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U.N. mulls blacklisting two Libyans to help political talks

UNITED NATIONS (Reuters) - The United States, France, Spain and Britain have proposed that the United Nations Security Council blacklist two men linked to rival administrations in Libya, in hopes that doing so will help U.N.-led talks aimed at forming a unity government to end the power struggle.

The talks brokered by U.N. envoy for Libya Bernardino Leon resumed on Wednesday in Algiers on a draft proposal for a unity government for the war-ravaged North African state before a broader meeting expected in Morocco next week.

The four states want a global travel ban and asset freeze on Othman Maliqta, a militia leader loosely allied with Libya’s internationally recognised government, and Abdulrahman Swehli, a Misrata politician tied to the rival Libya Dawn administration.

In the proposal, seen by Reuters, they said this would “send a clear signal that spoilers of the political process will not be tolerated” and said the move could persuade more Libyan moderates to participate in the Morocco talks.

U.N. diplomats said Leon was trying to finalise a deal before the Muslim holy month of Ramadan starts later in June.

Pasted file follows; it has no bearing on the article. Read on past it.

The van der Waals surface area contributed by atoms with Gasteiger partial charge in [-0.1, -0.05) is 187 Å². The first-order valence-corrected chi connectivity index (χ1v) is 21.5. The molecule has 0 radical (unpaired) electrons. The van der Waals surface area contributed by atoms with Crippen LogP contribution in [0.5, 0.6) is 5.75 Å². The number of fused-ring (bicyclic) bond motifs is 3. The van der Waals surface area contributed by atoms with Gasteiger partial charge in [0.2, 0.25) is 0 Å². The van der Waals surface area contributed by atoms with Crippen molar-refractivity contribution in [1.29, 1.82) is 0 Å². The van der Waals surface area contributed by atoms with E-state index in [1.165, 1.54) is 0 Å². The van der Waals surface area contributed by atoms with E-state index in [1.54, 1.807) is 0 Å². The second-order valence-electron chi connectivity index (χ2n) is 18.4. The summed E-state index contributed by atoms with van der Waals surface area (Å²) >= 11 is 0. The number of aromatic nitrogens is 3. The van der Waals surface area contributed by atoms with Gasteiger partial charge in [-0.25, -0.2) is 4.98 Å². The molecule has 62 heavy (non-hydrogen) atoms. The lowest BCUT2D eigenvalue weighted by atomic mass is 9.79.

Libya has descended into factional fighting nearly four years after the fall of Muammar Gaddafi. Two competing governments backed by militias are scrambling for control of the oil-producing country. The chaos has created havens for Islamist militants.

“The Security Council should send an unambiguous signal of support to those moderates who may be leery of political participation due to their support for one side or another,” the four states wrote to the 15-member council’s Libya sanctions committee.

If there is no objection by any member of the sanctions committee by 3 p.m. (2000 London time) Friday, the two men will be blacklisted. . The proposal warns that more senior figures from either side could be proposed for sanctions in future.

It accused Maliqta, commander of the Zintani Qa’qa brigade, of attacking civilians and Libyan oil facilities and of trying to buy weapons and ammunition from outside Libya in violation of a four year old U.N. arms embargo on the country.

The proposal accuses Swehli of obstructing the U.N.-led talks, including by pressing for a Libya Dawn attack against the oil port of Sidra in February and the siege of government ministries by revolutionary militias.

Libya’s internationally recognised government, led by Prime Minister Abdullah al-Thinni, has operated out of the east since Libya Dawn took over Tripoli last year

Reporting by Michelle Nichols; Editing by David Gregorio